Daily Archive: September 2, 2017

Sep
02

Forget Tesla, buy shares in bargain-priced Ford and General Motors instead

Forget Tesla, buy shares in bargain-priced Ford and General Motors insteadFear of missing out makes “disruptive” growth stocks such as Amazon and Tesla hard to ignore, but investors risk overpaying for undeliverable hopes – and simultaneously missing out on overlooked bargains elsewhere. Car manufacturers are a case in point. Investors are quick to discount the established firms because of the threat of litigation over emissions, fears about an impending “death of petrol”, exposure to consumer credit risks and their perceived inability to fight back against the likes of Tesla. But shares in many of the traditional car makers are cheaply valued by the stock market – something that cannot be said of Tesla. Many of the incumbents trade at price to earnings ratios in the middle single digits and offer attractive dividend yields. Tesla, by contrast, has never made an annual profit yet has a market value of £45bn. General Motors is valued at £39bn, has a p/e ratio of 6 and a yield of 4.2pc, while Ford has a p/e of 8, a market value of £33bn and a yield of 5.5pc; for BMW the figures are 7, 4.5pc and £47bn. Listen now: It's Your Money Podcast Ford sold more than six million cars last year and made a £3.6bn profit, while Tesla shipped fewer than 100,000 and made a £520m loss. Investors are buying Tesla because of high hopes for what it can do in the future with electric cars, autonomous driving, battery storage and more. Tom Slater of Baillie Gifford, the fund manager, said he had invested in the firm because of its ability to develop a high-end luxury car brand so quickly, willingness to take risk and investment in long-term projects. But does the gulf in valuation make the old firms a bargain? Jacob de Tusch-Lec, manager of the £3.7bn Artemis Global Income fund, said: “Nobody will deny the negatives [about the incumbents], but if there is no recession around the corner you can pick these stocks up at bargain prices right now.” He said it was “not yet clear” that Tesla was going to out-compete the established car giants. He added that the market was pricing in both a very quick transition to electric and autonomous vehicles and a belief that traditional car makers weren’t going to fight back. “When the major car makers want to compete, they can give Tesla a run for their money, but for now they are a bit on the slow side,” he said. “It’s not like Tesla is going to make electric cars and car makers that have existed for 100 years will just roll over. They have built electric technology, they can team up with other firms, and they have distribution networks.” Sign up to Telegraph Investor Many car makers have already begun to reinvent themselves. Nissan, Renault and Chevrolet are some of the major companies to have released fully electric cars so far, while BMW is targeting sales of 100,000 electric vehicles this year. One concern that hangs over the automotive sector is the risk posed by potentially irresponsible lending to consumers. The Bank of England has voiced concern that consumers have taken on more car debt than they can manage. But Mr de Tusch-Lec said: “There has been a lot of hype, calling the market subprime, but in the crisis 10 years ago the auto market held up OK. This is factored into valuations – car makers wouldn’t be so cheap otherwise.” He added that, while “there aren’t many big differences” between car makers, exposure to consumer credit is one area where they do vary. “Some car makers are banks that happen to produce cars – they make money on finance and break even on vehicles,” he said. History of Tesla His preference is General Motors, which has largely spun out its financing arm, “unlike some of the German firms”. Half of all BMW vehicles, for instance, were leased or sold on credit by its own financial services division in 2015, according to Bloomberg. Mr de Tusch-Lec said he also liked GM’s exposure to the US pickup truck market, which is unlikely to be overturned by electric and autonomous alternatives any time soon, and its presence in China, where car sales are “stronger than in the rest of the world”. “The old firms are under pressure,” he added. “There is no doubt cars will be self-driving and electric – but the discussion is whether that is going to happen tomorrow or not. In my mind, some part of GM is still very valuable.” Chris Beauchamp, chief market analyst at trading platform IG, said current valuations gave investors a “good margin of safety” to compensate for the risks faced by the industry. He suggested buying exposure to both Tesla and an established car maker as “one way to play it”. “It’s tough to compare them, as it’s a boring car company versus a story,” he said. “Tesla offers the potential for major growth, but you’re not just buying an electric car company. It’s the ‘gigafactory’, the ‘hyperloop’ and all the other ideas too – you’re taking on a lot of risk if any of those ideas fail.” Follow us for more investing ideas: @TelegraphInvest  For investment tips and ideas five days a week, read Questor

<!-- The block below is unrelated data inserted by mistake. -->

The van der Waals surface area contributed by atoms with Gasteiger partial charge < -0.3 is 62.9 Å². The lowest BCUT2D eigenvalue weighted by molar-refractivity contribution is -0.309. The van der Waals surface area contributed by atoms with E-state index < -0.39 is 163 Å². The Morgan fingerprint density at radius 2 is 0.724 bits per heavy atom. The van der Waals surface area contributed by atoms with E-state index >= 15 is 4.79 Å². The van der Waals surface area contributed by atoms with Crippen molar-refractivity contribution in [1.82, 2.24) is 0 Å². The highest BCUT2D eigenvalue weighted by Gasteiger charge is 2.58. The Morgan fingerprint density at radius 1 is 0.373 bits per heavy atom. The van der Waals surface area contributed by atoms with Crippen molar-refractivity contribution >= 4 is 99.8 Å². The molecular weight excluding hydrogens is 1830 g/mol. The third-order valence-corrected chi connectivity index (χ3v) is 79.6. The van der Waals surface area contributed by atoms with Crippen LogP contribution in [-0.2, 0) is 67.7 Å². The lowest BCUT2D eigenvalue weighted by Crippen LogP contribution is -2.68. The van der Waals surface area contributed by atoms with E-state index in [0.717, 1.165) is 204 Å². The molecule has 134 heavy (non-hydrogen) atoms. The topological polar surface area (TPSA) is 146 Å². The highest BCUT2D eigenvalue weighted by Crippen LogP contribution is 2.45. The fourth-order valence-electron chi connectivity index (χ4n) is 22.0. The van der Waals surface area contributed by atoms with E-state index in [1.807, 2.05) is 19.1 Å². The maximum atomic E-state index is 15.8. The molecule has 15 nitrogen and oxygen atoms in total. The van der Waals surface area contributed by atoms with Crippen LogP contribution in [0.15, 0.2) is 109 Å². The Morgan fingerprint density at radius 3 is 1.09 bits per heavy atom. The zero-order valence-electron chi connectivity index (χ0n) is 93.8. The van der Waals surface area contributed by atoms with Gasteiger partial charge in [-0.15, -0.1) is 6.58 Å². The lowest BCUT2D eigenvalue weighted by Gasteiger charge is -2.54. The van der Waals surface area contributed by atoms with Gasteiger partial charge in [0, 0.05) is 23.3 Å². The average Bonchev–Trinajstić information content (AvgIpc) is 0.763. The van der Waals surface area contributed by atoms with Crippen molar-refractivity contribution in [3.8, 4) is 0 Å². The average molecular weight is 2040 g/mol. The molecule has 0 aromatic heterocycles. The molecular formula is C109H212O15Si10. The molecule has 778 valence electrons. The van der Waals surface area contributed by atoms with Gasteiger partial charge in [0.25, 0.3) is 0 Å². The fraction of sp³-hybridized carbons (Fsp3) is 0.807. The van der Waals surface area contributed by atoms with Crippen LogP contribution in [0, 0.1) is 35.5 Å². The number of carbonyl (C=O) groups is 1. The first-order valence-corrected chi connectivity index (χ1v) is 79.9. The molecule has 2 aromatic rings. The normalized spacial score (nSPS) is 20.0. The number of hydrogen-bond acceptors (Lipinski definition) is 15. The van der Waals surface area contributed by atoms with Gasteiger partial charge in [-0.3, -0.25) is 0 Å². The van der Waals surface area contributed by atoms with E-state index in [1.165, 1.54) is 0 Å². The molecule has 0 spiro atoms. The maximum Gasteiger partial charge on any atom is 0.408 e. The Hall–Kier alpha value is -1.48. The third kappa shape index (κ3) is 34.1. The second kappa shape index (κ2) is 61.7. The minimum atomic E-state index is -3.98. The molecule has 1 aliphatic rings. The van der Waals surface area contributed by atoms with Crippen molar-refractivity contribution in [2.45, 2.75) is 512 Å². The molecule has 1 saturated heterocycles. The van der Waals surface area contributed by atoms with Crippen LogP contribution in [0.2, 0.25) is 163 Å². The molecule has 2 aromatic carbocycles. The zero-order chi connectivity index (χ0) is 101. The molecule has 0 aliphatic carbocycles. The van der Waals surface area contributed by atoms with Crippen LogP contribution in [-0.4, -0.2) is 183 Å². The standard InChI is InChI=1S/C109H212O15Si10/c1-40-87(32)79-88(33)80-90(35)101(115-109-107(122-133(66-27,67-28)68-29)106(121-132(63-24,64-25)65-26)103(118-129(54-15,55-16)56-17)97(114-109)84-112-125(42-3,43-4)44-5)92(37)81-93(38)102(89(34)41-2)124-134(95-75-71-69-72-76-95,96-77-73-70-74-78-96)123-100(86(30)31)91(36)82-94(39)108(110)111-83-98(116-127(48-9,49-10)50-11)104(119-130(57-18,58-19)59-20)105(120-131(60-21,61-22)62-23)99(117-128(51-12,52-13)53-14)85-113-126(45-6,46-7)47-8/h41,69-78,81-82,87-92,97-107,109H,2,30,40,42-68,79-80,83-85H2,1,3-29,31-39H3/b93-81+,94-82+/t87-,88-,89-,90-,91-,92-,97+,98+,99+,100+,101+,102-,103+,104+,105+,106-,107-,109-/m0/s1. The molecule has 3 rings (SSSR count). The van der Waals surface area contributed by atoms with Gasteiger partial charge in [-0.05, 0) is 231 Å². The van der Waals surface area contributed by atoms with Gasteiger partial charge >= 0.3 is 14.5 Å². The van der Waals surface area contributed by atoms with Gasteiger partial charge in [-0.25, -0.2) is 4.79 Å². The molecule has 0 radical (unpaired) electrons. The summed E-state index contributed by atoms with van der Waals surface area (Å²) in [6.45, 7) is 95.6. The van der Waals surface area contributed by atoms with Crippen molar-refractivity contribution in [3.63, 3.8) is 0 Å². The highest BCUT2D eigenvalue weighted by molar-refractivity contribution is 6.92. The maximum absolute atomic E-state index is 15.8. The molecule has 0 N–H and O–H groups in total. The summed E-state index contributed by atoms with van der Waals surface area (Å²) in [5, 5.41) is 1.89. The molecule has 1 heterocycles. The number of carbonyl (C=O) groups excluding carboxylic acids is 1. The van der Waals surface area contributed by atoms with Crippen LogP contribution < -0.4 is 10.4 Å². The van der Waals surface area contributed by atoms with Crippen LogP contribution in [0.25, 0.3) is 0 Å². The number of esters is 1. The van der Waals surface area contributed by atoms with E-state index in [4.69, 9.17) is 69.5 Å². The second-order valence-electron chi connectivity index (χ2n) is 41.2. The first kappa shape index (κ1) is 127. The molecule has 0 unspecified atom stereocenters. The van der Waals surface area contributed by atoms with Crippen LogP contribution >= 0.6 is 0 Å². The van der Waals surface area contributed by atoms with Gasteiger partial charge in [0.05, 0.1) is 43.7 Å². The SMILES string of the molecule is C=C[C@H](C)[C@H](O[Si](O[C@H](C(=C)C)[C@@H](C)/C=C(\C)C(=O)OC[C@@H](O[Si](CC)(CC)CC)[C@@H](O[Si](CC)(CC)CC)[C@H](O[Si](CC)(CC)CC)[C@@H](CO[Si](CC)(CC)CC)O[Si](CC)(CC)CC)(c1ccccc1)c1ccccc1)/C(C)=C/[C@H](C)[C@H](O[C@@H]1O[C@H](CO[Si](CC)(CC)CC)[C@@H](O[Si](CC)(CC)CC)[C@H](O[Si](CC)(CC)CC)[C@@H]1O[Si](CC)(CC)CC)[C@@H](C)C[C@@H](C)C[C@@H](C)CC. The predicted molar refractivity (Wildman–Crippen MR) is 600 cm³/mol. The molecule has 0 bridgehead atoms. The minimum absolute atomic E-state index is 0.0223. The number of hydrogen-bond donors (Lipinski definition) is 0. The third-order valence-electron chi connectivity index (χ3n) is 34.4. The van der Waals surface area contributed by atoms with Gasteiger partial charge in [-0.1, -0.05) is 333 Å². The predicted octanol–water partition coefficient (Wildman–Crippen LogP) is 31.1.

Sep
02

North Korea Nuclear Test Leaves U.S. with Limited Options

North Korea Nuclear Test Leaves U.S. with Limited OptionsNBC's Ron Allen reports on the latest from Seoul, South Korea. With North Korea's advanced thermonuclear tests, the tensions between North Korea and U.S. allies only grow stronger.


Sep
02

Lessons from the financial crisis

Fund industry veterans provide their insights 10 years after the global credit crunch

Sep
02

Venezuela bars opposition activist from traveling to Europe

Venezuela bars opposition activist from traveling to EuropeCARACAS, Venezuela (AP) — A prominent anti-government activist was barred from leaving Venezuela on Saturday for planned meetings with European leaders, dealing a setback to opposition attempts to rally international pressure on President Nicolas Maduro.


Sep
02

Trump Wants To Put A Former Coal Executive In Charge Of Mine Safety

Trump Wants To Put A Former Coal Executive In Charge Of Mine SafetyPresident Donald Trump intends to entrust the lives of the nation’s miners to a former coal executive whose company battled the agency he would lead.


Older posts «